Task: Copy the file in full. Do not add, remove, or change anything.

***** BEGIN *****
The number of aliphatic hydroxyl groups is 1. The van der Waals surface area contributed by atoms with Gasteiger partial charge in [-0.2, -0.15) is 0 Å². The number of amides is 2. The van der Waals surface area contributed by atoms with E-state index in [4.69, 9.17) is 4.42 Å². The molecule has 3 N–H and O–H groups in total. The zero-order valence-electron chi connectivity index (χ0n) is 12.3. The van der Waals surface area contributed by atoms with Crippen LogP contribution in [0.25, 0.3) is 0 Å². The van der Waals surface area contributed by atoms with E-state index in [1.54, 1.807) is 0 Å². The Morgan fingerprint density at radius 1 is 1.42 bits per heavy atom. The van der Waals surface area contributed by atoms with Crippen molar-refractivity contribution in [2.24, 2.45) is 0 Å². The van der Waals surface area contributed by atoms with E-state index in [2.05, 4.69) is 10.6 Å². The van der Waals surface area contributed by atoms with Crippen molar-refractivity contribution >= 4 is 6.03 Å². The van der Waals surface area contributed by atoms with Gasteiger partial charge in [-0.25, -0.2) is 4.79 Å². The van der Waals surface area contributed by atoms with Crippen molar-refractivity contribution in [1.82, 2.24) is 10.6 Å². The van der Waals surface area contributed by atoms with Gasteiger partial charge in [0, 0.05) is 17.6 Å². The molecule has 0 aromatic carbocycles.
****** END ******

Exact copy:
The number of aliphatic hydroxyl groups is 1. The van der Waals surface area contributed by atoms with Gasteiger partial charge in [-0.2, -0.15) is 0 Å². The number of amides is 2. The van der Waals surface area contributed by atoms with E-state index in [4.69, 9.17) is 4.42 Å². The molecule has 3 N–H and O–H groups in total. The zero-order valence-electron chi connectivity index (χ0n) is 12.3. The van der Waals surface area contributed by atoms with Crippen LogP contribution in [0.25, 0.3) is 0 Å². The van der Waals surface area contributed by atoms with E-state index in [1.54, 1.807) is 0 Å². The Morgan fingerprint density at radius 1 is 1.42 bits per heavy atom. The van der Waals surface area contributed by atoms with Crippen molar-refractivity contribution in [2.24, 2.45) is 0 Å². The van der Waals surface area contributed by atoms with E-state index in [2.05, 4.69) is 10.6 Å². The van der Waals surface area contributed by atoms with Crippen molar-refractivity contribution >= 4 is 6.03 Å². The van der Waals surface area contributed by atoms with Gasteiger partial charge in [-0.25, -0.2) is 4.79 Å². The van der Waals surface area contributed by atoms with Crippen molar-refractivity contribution in [1.82, 2.24) is 10.6 Å². The van der Waals surface area contributed by atoms with Gasteiger partial charge in [0, 0.05) is 17.6 Å². The molecule has 0 aromatic carbocycles.